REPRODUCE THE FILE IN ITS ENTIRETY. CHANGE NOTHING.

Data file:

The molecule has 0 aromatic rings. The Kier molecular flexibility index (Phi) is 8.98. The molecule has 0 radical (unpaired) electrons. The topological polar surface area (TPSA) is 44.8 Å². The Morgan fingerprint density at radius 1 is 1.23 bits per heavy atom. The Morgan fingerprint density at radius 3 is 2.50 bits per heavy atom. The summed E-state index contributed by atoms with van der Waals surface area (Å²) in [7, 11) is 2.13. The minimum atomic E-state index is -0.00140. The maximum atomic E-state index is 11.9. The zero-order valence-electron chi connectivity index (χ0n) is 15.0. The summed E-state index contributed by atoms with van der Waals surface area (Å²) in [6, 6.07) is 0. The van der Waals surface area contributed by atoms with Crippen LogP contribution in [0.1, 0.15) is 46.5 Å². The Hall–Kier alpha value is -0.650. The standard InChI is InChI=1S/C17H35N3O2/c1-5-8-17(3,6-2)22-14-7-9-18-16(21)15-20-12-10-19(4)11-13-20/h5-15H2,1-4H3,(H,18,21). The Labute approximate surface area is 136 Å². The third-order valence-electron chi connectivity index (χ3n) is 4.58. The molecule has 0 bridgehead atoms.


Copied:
The molecule has 0 aromatic rings. The Kier molecular flexibility index (Phi) is 8.98. The molecule has 0 radical (unpaired) electrons. The topological polar surface area (TPSA) is 44.8 Å². The Morgan fingerprint density at radius 1 is 1.23 bits per heavy atom. The Morgan fingerprint density at radius 3 is 2.50 bits per heavy atom. The summed E-state index contributed by atoms with van der Waals surface area (Å²) in [7, 11) is 2.13. The minimum atomic E-state index is -0.00140. The maximum atomic E-state index is 11.9. The zero-order valence-electron chi connectivity index (χ0n) is 15.0. The summed E-state index contributed by atoms with van der Waals surface area (Å²) in [6, 6.07) is 0. The van der Waals surface area contributed by atoms with Crippen LogP contribution in [0.1, 0.15) is 46.5 Å². The Hall–Kier alpha value is -0.650. The standard InChI is InChI=1S/C17H35N3O2/c1-5-8-17(3,6-2)22-14-7-9-18-16(21)15-20-12-10-19(4)11-13-20/h5-15H2,1-4H3,(H,18,21). The Labute approximate surface area is 136 Å². The third-order valence-electron chi connectivity index (χ3n) is 4.58. The molecule has 0 bridgehead atoms.